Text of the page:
Under the European Communities Act 1972, United Kingdom courts have also acknowledged that European law requires them to treat domestic statutes, whether passed before or after the 1972 Act, as invalid if and to the extent that they cannot be interpreted consistently with European law: R v Secretary of State, Ex p Factortame Ltd (No 2) [1991] 1 AC 603. That was a significant development, recognising the special status of the 1972 Act and of European law and the importance attaching to the United Kingdom and its courts fulfilling the commitment to give loyal effect to European law. But it is difficult to see how an English court could fully comply with the approach suggested by the two Advocates General without addressing its apparent conflict with other principles hitherto also regarded as fundamental and enshrined in the Bill of Rights. Scrutiny of the workings of Parliament and whether they satisfy externally imposed criteria clearly involves questioning and potentially impeaching (i.e. condemning) Parliament's internal proceedings, and would go a considerable step further than any United Kingdom court has ever gone.

The United Kingdom has no written constitution, but we have a number of constitutional instruments. They include Magna Carta, the Petition of Right 1628, the Bill of Rights and (in Scotland) the Claim of Rights Act 1689, the Act of Settlement 1701 and the Act of Union 1707. The European Communities Act 1972, the Human Rights Act 1998 and the Constitutional Reform Act 2005 may now be added to this list. The common law itself also recognises certain principles as fundamental to the rule of law. It is, putting the point at its lowest, certainly arguable (and it is for United Kingdom law and courts to determine) that there may be fundamental principles, whether contained in other constitutional instruments or recognised at common law, of which Parliament when it enacted the European Communities Act 1972 did not either contemplate or authorise the abrogation.

We are not expressing any view on whether or how far article 9 of the Bill of Rights would count among these, but the point is too important to pass without mention. We would wish to hear full argument upon it before expressing any concluded view. It is not a point upon which the parties before us proposed to make any submissions until it was raised by the Court. We were then told that the attention of the Parliamentary authorities (and we deliberately use a vague expression) had been drawn to this appeal, and they elected not to be represented. If and when the point does fall to be considered, the Parliamentary authorities may wish to reconsider whether they should be represented, and, particularly if they still regard that course as inappropriate, it may well be the sort of point on which the Attorney General should appear or be represented. Important insights into potential issues in this area are to be found in their penetrating discussion by Laws LJ in the Divisional Court in Thoburn v Sunderland City Council [2002] EWHC 195 (Admin), [2003] QB 151, (The Metric Martyrs case), especially paras 58-70, although the focus there was the possibility of conflict between an earlier "constitutional" and later "ordinary" statute, rather than, as here, between two constitutional instruments, which raises yet further considerations.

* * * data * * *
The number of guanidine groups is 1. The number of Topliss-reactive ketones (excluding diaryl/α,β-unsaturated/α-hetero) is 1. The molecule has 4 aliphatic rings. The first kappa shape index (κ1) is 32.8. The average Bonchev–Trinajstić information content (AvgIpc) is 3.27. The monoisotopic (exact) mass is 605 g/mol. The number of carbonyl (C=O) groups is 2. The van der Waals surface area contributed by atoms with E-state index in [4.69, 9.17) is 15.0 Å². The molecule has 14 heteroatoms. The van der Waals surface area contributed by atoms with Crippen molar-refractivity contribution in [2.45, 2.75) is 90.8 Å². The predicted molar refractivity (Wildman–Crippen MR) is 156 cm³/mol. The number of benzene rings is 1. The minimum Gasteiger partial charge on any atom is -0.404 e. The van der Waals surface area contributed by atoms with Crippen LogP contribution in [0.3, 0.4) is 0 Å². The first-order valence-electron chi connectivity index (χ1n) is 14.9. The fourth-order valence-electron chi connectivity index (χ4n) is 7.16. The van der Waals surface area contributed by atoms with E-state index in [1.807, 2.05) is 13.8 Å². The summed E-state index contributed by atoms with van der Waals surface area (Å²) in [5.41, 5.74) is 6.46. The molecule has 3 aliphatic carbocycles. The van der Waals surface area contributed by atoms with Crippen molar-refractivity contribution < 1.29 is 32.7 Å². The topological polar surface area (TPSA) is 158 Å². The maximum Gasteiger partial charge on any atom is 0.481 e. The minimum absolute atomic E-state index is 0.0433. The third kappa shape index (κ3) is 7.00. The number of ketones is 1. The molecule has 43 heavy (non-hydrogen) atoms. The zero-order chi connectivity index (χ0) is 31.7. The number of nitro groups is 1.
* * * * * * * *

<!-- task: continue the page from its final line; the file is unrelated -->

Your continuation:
Laws LJ in the above named case said this:

Ordinary statutes may be impliedly repealed. Constitutional statutes may not. For the repeal of a constitutional Act or the abrogation of a fundamental right to be effected by statute, the court would apply this test: is it shown that the legislature's actual – not imputed, constructive or presumed – intention was to effect the repeal or abrogation? I think the test could only be met by express words in the later statute, or by words so specific that the inference of an actual determination to effect the result contended for was irresistible. The ordinary rule of implied repeal does not satisfy this test. Accordingly, it has no application to constitutional statutes. I should add that in my judgment general words could not be supplemented, so as to effect a repeal or significant amendment to a constitutional statute, by reference to what was said in Parliament by the minister promoting the Bill pursuant to Pepper v Hart [1993] AC 593. A constitutional statute can only be repealed, or amended in a way which significantly affects its provisions touching fundamental rights or otherwise the relation between citizen and State, by unambiguous words on the face of the later statute.